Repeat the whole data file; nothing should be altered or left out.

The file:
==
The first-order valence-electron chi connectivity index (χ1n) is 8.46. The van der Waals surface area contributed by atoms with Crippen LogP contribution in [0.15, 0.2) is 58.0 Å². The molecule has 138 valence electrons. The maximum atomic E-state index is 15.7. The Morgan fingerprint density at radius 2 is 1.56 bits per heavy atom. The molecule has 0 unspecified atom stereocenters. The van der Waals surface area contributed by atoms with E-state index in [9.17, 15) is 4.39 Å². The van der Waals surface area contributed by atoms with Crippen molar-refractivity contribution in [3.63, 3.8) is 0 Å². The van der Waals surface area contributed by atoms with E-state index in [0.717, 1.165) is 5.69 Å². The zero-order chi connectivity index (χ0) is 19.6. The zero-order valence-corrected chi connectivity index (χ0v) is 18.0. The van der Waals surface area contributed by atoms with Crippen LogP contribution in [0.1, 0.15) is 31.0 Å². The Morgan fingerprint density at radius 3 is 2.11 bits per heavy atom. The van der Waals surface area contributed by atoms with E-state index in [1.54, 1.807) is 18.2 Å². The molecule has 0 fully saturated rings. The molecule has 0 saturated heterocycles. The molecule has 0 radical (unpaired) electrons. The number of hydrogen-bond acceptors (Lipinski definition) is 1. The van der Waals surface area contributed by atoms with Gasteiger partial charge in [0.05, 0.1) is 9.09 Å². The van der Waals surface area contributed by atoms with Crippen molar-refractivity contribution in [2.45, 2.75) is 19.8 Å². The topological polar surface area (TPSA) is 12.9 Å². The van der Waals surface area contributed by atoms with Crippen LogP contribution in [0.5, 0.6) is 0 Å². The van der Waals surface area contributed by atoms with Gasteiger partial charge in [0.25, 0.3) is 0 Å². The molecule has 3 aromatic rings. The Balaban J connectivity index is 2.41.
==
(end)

The first-order valence-electron chi connectivity index (χ1n) is 8.46. The van der Waals surface area contributed by atoms with Crippen LogP contribution in [0.15, 0.2) is 58.0 Å². The molecule has 138 valence electrons. The maximum atomic E-state index is 15.7. The Morgan fingerprint density at radius 2 is 1.56 bits per heavy atom. The molecule has 0 unspecified atom stereocenters. The van der Waals surface area contributed by atoms with E-state index in [9.17, 15) is 4.39 Å². The van der Waals surface area contributed by atoms with Crippen molar-refractivity contribution in [3.63, 3.8) is 0 Å². The van der Waals surface area contributed by atoms with E-state index in [0.717, 1.165) is 5.69 Å². The zero-order chi connectivity index (χ0) is 19.6. The zero-order valence-corrected chi connectivity index (χ0v) is 18.0. The van der Waals surface area contributed by atoms with Crippen LogP contribution in [0.1, 0.15) is 31.0 Å². The Morgan fingerprint density at radius 3 is 2.11 bits per heavy atom. The van der Waals surface area contributed by atoms with E-state index in [1.54, 1.807) is 18.2 Å². The molecule has 0 fully saturated rings. The molecule has 0 saturated heterocycles. The molecule has 0 radical (unpaired) electrons. The number of hydrogen-bond acceptors (Lipinski definition) is 1. The van der Waals surface area contributed by atoms with Gasteiger partial charge in [0.05, 0.1) is 9.09 Å². The van der Waals surface area contributed by atoms with Crippen molar-refractivity contribution in [2.45, 2.75) is 19.8 Å². The topological polar surface area (TPSA) is 12.9 Å². The van der Waals surface area contributed by atoms with Crippen LogP contribution in [0.5, 0.6) is 0 Å². The van der Waals surface area contributed by atoms with Gasteiger partial charge in [0.25, 0.3) is 0 Å². The molecule has 3 aromatic rings. The Balaban J connectivity index is 2.41.